Corporate Citizenship Perspectives

How companies can take action on climate change

Posted by Stewart Rassier, Director of Executive Education on Sep 28, 2015 1:56:10 PM
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CDP ReportingClimate change is again trending as a topic within corporate citizenship and the larger business community. The release of Pope Francis’ encyclical, “Laudato Si” (Be Praised), which highlights the impact developed economies are having on our planet and our responsibilities to act, the Environmental Protection Agency’s (EPA) Clean Power Plan, and the upcoming COP21—the 21st Session of the United Nations Framework Convention on Climate Change—are creating a buzz.

All three efforts are driven by scientific research that commonly asserts we must ensure global warming does not exceed 2 degrees Celsius (3.6 degrees Fahrenheit) in order to maintain life on earth as we know it.  

Action can take many forms within a business and many leading practices are captured in CDP climate change questionnaire responses. More than 4,700 companies completed the questionnaire last year and were evaluated on the transparency of information and company performance as it relates to climate change issues. A review of these questionnaires shows that action in the areas of engaging employees, business strategy integration, and greenhouse gas (GHG) reduction projects and targets lead to better performance.  

Engage employees

A top-down and bottom-up approach to engaging employees is recognized as an effective tactic for addressing climate change. One characteristic of leading companies is that they have board of director oversight of climate change issues. Several Boston College Center for Corporate Citizenship member companies, including Bank of America, Hasbro, Mosaic, and Texas Instruments, have board committees that oversee company initiatives on climate and environment.

Incentivizing employees to assess, manage, and implement strategies and programs that have a positive impact on the planet is another leading practice that CDP encourages through its scoring process. BASF—the largest chemical producer in the world— has embraced this approach by providing monetary rewards not only to executive officers who reach emissions and efficiency targets, but also compensating R&D project leaders and marketing/account executives that develop or sell new products for climate protection and adaptation. Member company Alcoa, a manufacturing company, directly ties 5 percent of its bonus plan to C02 emissions. While Intel and Sprint link the achievement of sustainability metrics to employee salaries.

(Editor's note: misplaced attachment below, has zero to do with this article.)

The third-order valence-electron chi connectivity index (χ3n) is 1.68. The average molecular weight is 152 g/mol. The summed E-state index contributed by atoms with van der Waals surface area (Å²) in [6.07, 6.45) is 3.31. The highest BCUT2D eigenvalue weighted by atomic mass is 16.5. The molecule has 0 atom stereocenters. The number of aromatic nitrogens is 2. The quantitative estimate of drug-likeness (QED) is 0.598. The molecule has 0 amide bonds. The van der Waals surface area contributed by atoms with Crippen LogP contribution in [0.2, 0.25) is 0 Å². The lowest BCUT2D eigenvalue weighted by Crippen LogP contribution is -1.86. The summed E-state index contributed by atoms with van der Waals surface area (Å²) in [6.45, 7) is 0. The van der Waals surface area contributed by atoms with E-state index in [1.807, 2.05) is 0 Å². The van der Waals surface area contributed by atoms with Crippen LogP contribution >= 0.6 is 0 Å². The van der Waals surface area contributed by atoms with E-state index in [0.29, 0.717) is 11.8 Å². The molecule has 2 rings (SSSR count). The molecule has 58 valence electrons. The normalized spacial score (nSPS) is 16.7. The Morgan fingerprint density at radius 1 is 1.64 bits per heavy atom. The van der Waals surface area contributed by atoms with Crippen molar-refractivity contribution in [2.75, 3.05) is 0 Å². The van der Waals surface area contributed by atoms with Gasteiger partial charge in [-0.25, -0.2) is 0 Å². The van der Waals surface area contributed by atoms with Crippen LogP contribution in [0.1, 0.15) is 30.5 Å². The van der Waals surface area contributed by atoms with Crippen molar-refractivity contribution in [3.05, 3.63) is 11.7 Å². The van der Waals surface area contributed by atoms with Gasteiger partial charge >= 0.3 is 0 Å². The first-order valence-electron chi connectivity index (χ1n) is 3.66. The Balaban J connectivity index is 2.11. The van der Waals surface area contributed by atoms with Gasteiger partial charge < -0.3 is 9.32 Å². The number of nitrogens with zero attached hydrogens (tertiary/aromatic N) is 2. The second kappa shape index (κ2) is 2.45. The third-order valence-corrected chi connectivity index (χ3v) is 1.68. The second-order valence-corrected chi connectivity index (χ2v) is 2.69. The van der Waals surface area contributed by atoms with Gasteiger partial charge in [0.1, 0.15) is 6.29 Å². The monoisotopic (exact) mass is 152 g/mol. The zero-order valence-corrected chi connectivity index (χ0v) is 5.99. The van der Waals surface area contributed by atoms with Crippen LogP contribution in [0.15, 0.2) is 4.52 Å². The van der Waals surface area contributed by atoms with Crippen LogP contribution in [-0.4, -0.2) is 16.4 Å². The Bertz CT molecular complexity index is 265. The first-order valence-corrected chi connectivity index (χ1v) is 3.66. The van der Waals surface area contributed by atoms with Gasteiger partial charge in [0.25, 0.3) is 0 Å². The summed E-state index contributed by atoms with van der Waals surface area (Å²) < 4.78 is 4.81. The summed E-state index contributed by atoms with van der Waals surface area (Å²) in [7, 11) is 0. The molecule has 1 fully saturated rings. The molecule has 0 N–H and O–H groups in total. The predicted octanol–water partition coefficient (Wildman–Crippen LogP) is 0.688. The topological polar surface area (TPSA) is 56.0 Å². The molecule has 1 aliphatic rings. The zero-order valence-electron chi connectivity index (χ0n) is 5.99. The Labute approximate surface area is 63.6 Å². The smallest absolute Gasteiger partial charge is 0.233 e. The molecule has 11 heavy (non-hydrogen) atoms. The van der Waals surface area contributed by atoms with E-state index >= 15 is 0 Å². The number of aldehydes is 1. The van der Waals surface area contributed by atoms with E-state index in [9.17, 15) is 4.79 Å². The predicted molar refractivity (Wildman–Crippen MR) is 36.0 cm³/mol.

Integrate into your business strategy

A business strategy that considers and connects climate change to risks, opportunities, processes, and procedures is also recognized as a leading practice. One approach to factoring climate change into your business strategy is by establishing an internal price on carbon, and 437 companies report they are presently doing that. The Walt Disney Company has been a leader in establishing this practice. Each unit is charged for its emissions, which has provided incentives for unit presidents to manage environmental impacts closely. TD Bank Group has calculated their internal price at $10 per ton of CO2 and charge back the price to their business units, based on their relative contributions. They use this price to make decision-making more tangible and evaluate future risk.

National Grid has adopted a higher internal price of approximately $85 in select investment decisions. The higher price reflects the industry and material nature of climate change to the business. National Grid identifies the purchase of new technologies to detect gas leaks and replacement of old assets as investment decisions impacted by the new internal price on carbon.

Create GHG reduction projects and targets

Finally, tangible targets and significant GHG reduction projects are needed. Cenovus Energy—a perennially high scorer with CDP—updated 28 of their natural gas compression facilities in 2014, which is estimated to reduce CO2 equivalent emissions by approximately 19,500 tons per year.

The industrial sector sees Northrop Grumman again earning a spot on the Carbon Disclosure Leadership Index with a commitment to a 30 percent reduction in GHG emission by 2020 and the high level of third-party verification.  

Since 2010, PepsiCo’s delivery fleet has reduced greenhouse gas emissions by more than 55,000 metric tons, while reducing its diesel fuel usage by 23 percent partly through using more energy efficient trucks.

In preparation for COP21 meetings, Microsoft has pledged support for a new project focused on targets, the Climate Neutral Now initiative. The project allows companies (and individuals) to set and track zero impact targets for emitting targets and increases the availability of renewable energy.

These bold actions in the areas of employee engagement, strategy implementation, programs, and metrics make business sense and are mitigating the environmental impact companies are having on our planet. 

At the Boston College Center for Corporate Citizenship, we tackle the topic of climate change and business in many of our courses and webinars. An upcoming course, CDP Reporting: Disclosing Environmental Impacts takes a closer look at the Climate Change Disclosure Questionnaire and offers an introduction into collecting, managing, and reporting environmental data. It’s a good first step for those considering reporting and ideal for employees tasked with the project this upcoming year.

Topics: Environmental Sustainability, Reporting, Engaging Employees, Integration, Climate, CDP, Green House Gas (GHG), COP21

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